At least 19 states are considering expanding gambling licenses to staunch a flood of red ink. Yet the latest economic research suggests the governors and legislators are being snookered by gambling proponents with their something-for-nothing sales pitch.
Economists have done relatively little research on the economic impact of gambling. But recent papers intimate that gambling pays poorly for state economies - as it does for most gamblers.
Melissa Kearney, an economist at Wellesley College, Mass., finds that the $38 billion in annual state-lottery gambling sales replace, on average, about $38 per month per household, or 2 percent, of other household consumption.
Since only about half of adults buy scratch cards or lottery tickets, that dollar figure can be doubled for those who do actually purchase these bets.
And for the poor who join in the state-sponsored lotteries in 38 states, the reduction in spending on food, clothing, housing and rent, and other nongambling consumption comes to 3 percent on average.
The resulting loss to nongambling businesses is even larger than average lottery sales of $18 a month per adult.
When a state introduces a lottery or expands its lottery offerings, it raises the amount spent in that state on gambling, Professor Kearney notes. It doesn't take money away from other forms of gambling, such as racetrack, bingo, private, or unlicensed gambling. When states first launched lotteries, they increased the odds that an adult will engage in some kind of gambling during the year by 50 percentage points. State sponsorship of gambling largely erased the social stigma once felt by many Americans, she figures.
"Is this the best thing for children?" asks Kearney. Parents or guardians decide how much of their income goes into gambling, how much for the welfare of the children.
A gambling expansion obviously damages most nongambling businesses in a state, except for the relative few actually serving casino customers or the casinos themselves. It's a wonder that retailers and other businesses haven't risen in political rebellion against the potential expansion of gambling in many states.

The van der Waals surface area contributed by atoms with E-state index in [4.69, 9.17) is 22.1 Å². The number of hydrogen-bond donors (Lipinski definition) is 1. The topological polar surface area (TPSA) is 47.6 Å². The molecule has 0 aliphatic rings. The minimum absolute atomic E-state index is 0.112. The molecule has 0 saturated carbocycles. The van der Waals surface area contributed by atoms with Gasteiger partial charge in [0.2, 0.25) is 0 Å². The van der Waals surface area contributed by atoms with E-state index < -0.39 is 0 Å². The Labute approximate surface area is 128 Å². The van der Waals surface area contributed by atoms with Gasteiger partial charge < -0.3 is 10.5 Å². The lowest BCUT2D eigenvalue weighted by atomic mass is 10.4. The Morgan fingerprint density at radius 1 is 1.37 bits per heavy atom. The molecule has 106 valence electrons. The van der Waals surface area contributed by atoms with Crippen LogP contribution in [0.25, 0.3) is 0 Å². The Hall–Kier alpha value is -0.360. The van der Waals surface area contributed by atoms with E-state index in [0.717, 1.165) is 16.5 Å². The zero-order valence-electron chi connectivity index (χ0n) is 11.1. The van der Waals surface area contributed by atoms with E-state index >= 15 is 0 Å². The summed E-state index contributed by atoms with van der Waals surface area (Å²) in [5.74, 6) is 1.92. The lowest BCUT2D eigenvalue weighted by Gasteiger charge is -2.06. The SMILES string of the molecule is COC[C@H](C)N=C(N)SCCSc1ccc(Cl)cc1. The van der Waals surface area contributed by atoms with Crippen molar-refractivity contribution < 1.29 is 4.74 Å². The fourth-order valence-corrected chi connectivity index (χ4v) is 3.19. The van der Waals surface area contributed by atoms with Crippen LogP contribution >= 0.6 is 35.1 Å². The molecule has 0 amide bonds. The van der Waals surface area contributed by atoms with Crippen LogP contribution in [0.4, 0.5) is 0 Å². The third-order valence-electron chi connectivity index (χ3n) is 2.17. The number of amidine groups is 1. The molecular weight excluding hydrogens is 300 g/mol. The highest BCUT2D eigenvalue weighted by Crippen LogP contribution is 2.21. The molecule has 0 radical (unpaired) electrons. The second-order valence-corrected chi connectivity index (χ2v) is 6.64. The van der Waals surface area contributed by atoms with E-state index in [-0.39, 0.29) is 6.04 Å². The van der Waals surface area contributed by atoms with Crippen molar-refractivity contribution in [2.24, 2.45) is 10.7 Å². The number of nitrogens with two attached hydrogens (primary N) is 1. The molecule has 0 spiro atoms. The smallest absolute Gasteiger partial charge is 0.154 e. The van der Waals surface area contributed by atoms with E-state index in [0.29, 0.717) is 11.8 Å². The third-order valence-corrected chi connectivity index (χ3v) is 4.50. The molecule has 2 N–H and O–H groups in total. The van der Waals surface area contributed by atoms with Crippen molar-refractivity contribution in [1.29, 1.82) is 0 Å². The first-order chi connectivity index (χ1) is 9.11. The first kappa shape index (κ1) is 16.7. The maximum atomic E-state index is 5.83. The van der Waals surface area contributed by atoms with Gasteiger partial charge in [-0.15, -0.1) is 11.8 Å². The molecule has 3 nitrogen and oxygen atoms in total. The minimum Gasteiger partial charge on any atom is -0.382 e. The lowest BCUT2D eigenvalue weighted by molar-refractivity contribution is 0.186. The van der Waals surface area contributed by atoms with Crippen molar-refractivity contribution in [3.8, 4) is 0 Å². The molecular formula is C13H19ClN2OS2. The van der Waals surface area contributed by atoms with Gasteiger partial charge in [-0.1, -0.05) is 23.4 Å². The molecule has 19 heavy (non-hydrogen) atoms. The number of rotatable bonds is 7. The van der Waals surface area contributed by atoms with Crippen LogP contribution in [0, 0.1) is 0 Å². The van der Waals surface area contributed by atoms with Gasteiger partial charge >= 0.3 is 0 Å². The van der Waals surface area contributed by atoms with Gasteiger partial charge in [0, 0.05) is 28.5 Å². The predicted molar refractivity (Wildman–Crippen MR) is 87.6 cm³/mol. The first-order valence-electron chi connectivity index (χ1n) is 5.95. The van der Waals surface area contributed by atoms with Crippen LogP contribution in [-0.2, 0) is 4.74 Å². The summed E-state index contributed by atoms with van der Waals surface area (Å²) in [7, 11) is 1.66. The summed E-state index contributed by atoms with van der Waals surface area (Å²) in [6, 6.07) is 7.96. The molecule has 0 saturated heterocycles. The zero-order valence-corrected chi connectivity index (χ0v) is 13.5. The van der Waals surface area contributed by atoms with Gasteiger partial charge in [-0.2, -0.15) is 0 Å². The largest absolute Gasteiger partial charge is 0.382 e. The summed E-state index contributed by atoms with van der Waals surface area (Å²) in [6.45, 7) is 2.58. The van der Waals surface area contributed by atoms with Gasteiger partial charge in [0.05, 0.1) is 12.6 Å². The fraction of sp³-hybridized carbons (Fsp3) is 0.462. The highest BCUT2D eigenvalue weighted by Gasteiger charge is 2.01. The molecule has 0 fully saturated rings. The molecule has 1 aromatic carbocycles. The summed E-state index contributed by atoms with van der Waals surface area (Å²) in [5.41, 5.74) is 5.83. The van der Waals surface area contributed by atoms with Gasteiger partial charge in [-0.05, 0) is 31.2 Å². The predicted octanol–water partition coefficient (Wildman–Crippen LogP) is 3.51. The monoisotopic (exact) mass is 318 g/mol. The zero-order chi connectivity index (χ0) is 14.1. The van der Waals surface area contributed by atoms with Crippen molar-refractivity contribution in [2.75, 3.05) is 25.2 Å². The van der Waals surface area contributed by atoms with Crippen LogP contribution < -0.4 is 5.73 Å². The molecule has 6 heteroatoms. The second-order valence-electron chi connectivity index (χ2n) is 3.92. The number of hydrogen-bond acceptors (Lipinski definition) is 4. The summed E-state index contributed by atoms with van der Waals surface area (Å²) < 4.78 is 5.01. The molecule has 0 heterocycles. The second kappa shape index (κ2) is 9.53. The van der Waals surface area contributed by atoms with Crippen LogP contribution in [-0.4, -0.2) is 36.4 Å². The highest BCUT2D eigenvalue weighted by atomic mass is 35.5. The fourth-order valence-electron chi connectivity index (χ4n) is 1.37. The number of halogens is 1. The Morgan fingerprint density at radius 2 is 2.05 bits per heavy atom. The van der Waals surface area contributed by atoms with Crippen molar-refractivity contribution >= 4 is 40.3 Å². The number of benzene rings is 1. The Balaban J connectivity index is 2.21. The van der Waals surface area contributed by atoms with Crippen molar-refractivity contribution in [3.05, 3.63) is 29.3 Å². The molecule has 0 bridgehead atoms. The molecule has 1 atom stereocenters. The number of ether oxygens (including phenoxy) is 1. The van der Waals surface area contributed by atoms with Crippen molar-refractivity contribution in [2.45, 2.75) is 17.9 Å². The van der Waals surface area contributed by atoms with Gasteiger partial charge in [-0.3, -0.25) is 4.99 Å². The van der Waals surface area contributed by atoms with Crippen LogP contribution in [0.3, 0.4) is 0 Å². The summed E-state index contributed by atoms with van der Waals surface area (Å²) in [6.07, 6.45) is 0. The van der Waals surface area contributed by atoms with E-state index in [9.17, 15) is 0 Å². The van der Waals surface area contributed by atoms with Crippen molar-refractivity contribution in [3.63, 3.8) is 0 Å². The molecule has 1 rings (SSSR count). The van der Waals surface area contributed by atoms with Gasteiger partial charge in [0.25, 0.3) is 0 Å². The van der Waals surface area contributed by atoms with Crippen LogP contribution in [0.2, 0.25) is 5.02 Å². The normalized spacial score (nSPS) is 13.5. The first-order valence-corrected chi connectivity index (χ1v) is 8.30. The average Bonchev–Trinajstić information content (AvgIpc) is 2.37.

Is gambling good for state coffers?
Lotteries pay out 52 cents on every dollar gambled, 14 cents are costs, and 36 cents are profit to the state. But states lose sales-tax and income-tax revenues from other businesses hurt by the diversion of dollars to lottery gambling. Some businesses on the edge of profitabiity close down as they sink into losses.
In effect, lottery states have set up a system of "voluntary taxes." Adults up and down the income ladder spend about the same amount on the "games." But the poor pay a higher proportion of their income, especially the poorly educated. And some put up far more than the average lottery expenditure.
This amounts "to little more than the state picking the pocket of the poor and ignorant," notes Bernard Wasow, an economist with The Century Foundation.
Most gamblers do have a pretty good idea of the slim odds on their lottery plays. Yet the hope of quick wealth overwhelms that knowledge.
Prior to the 1980s, casino gambling was legal only in Nevada and Atlantic City, N.J. Today nearly 30 states have legalized casinos. More, including Massachusetts and Maine, are looking into it. By now, Americans wager more than $370 billion each year in casinos, losing $26 billion to the industry.
The Indian Gaming Regulatory Act of 1988 allowed legal gambling on many reservations. At present, more than 310 gambling operations are run by more than 200 Indian tribes. About 220 are Las Vegas-style casinos with slot machines or table games.
For Indians, the economic results are positive, calculate University of Maryland economist William Evans and doctoral student Julie Topoleski. Four years after a casino opening, employment on the reservation has risen by 26 percent, the population has increased by 11.5 percent as tribal members return, and the fraction of unemployment and working poor has fallen 14 percent.
There is a spillover of benefits off the reservation. Nearby counties see an increase in the employment-to-population ratio and a decline in mortality.
By far, most employees of the casinos are not Indian. But the Indians get some revenues and jobs in local businesses that become more prosperous.
But there are costs, the authors note. Auto thefts, property and violent crime, and bankruptcies increase about 10 percent four years after an opening in a county.
It's not clear whether casinos attract criminals to the area, or whether pathological gamblers are committing more crimes to support their habit.
With so many Indian casinos now, most customers come from nearby areas - perhaps within a radius of 50 miles. Out-of-state gamblers are fewer.
The profits of most Indian casinos are not taxable. So when gamblers divert money to the casinos from spending in restaurants, movies, and other taxable enterprises, the states lose money. Whether states benefit fiscally from gambling remains difficult to determine.
What is clearer is that society as a whole loses. "The social costs of gambling outweigh any social benefits," says Earl Grinols, an economist at the University of Illinois.
He and David Mustard, a University of Georgia economist, found that such benefits as jobs, profits, and taxes from a new casino were at most $75 per adult.
On the other hand, costs of pathological gamblers, about 2 percent of adults, were $140 to $221 a head for all adults.